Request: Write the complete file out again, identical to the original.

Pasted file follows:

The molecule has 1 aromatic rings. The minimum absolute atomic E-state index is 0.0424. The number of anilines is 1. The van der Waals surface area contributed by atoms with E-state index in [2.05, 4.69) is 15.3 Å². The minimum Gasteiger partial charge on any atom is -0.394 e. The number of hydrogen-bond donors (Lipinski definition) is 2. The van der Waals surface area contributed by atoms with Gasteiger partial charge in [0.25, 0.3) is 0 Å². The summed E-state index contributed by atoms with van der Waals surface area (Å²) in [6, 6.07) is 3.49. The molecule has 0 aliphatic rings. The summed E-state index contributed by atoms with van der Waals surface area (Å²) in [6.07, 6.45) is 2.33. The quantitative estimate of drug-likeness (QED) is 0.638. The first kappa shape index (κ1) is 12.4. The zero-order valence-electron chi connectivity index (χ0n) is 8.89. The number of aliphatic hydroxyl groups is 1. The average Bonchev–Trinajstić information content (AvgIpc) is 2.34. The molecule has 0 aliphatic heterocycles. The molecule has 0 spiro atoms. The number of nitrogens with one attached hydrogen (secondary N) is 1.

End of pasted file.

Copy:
The molecule has 1 aromatic rings. The minimum absolute atomic E-state index is 0.0424. The number of anilines is 1. The van der Waals surface area contributed by atoms with E-state index in [2.05, 4.69) is 15.3 Å². The minimum Gasteiger partial charge on any atom is -0.394 e. The number of hydrogen-bond donors (Lipinski definition) is 2. The van der Waals surface area contributed by atoms with Gasteiger partial charge in [0.25, 0.3) is 0 Å². The summed E-state index contributed by atoms with van der Waals surface area (Å²) in [6, 6.07) is 3.49. The molecule has 0 aliphatic rings. The summed E-state index contributed by atoms with van der Waals surface area (Å²) in [6.07, 6.45) is 2.33. The quantitative estimate of drug-likeness (QED) is 0.638. The first kappa shape index (κ1) is 12.4. The zero-order valence-electron chi connectivity index (χ0n) is 8.89. The number of aliphatic hydroxyl groups is 1. The average Bonchev–Trinajstić information content (AvgIpc) is 2.34. The molecule has 0 aliphatic heterocycles. The molecule has 0 spiro atoms. The number of nitrogens with one attached hydrogen (secondary N) is 1.